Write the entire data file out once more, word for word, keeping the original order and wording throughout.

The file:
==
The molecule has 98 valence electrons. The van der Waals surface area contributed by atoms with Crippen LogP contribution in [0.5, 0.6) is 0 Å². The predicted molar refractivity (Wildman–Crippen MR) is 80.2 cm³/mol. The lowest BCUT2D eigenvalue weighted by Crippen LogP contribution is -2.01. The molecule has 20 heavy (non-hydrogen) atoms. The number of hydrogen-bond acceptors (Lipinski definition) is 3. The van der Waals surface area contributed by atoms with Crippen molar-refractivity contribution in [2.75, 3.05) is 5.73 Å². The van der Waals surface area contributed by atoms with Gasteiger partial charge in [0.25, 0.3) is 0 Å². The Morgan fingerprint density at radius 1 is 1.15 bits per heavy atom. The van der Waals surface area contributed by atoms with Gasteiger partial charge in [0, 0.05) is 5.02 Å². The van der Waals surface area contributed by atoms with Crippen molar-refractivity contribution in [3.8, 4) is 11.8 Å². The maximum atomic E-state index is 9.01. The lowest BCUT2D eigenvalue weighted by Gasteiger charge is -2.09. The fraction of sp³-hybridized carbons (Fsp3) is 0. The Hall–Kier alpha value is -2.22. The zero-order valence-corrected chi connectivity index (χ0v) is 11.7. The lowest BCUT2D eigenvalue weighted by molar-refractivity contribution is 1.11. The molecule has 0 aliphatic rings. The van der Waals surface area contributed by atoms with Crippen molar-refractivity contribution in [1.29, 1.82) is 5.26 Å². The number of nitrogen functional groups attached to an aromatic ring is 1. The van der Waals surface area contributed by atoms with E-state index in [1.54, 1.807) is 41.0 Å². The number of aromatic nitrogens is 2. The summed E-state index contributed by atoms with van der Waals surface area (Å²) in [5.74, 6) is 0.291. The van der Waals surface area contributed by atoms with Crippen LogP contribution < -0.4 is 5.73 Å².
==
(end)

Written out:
The molecule has 98 valence electrons. The van der Waals surface area contributed by atoms with Crippen LogP contribution in [0.5, 0.6) is 0 Å². The predicted molar refractivity (Wildman–Crippen MR) is 80.2 cm³/mol. The lowest BCUT2D eigenvalue weighted by Crippen LogP contribution is -2.01. The molecule has 20 heavy (non-hydrogen) atoms. The number of hydrogen-bond acceptors (Lipinski definition) is 3. The van der Waals surface area contributed by atoms with Crippen molar-refractivity contribution in [2.75, 3.05) is 5.73 Å². The van der Waals surface area contributed by atoms with Gasteiger partial charge in [0.25, 0.3) is 0 Å². The Morgan fingerprint density at radius 1 is 1.15 bits per heavy atom. The van der Waals surface area contributed by atoms with Gasteiger partial charge in [0, 0.05) is 5.02 Å². The van der Waals surface area contributed by atoms with Crippen molar-refractivity contribution in [3.8, 4) is 11.8 Å². The maximum atomic E-state index is 9.01. The lowest BCUT2D eigenvalue weighted by Gasteiger charge is -2.09. The fraction of sp³-hybridized carbons (Fsp3) is 0. The Hall–Kier alpha value is -2.22. The zero-order valence-corrected chi connectivity index (χ0v) is 11.7. The lowest BCUT2D eigenvalue weighted by molar-refractivity contribution is 1.11. The molecule has 0 aliphatic rings. The van der Waals surface area contributed by atoms with Crippen molar-refractivity contribution in [1.29, 1.82) is 5.26 Å². The number of nitrogen functional groups attached to an aromatic ring is 1. The van der Waals surface area contributed by atoms with E-state index in [1.54, 1.807) is 41.0 Å². The number of aromatic nitrogens is 2. The summed E-state index contributed by atoms with van der Waals surface area (Å²) in [5.74, 6) is 0.291. The van der Waals surface area contributed by atoms with Crippen LogP contribution < -0.4 is 5.73 Å².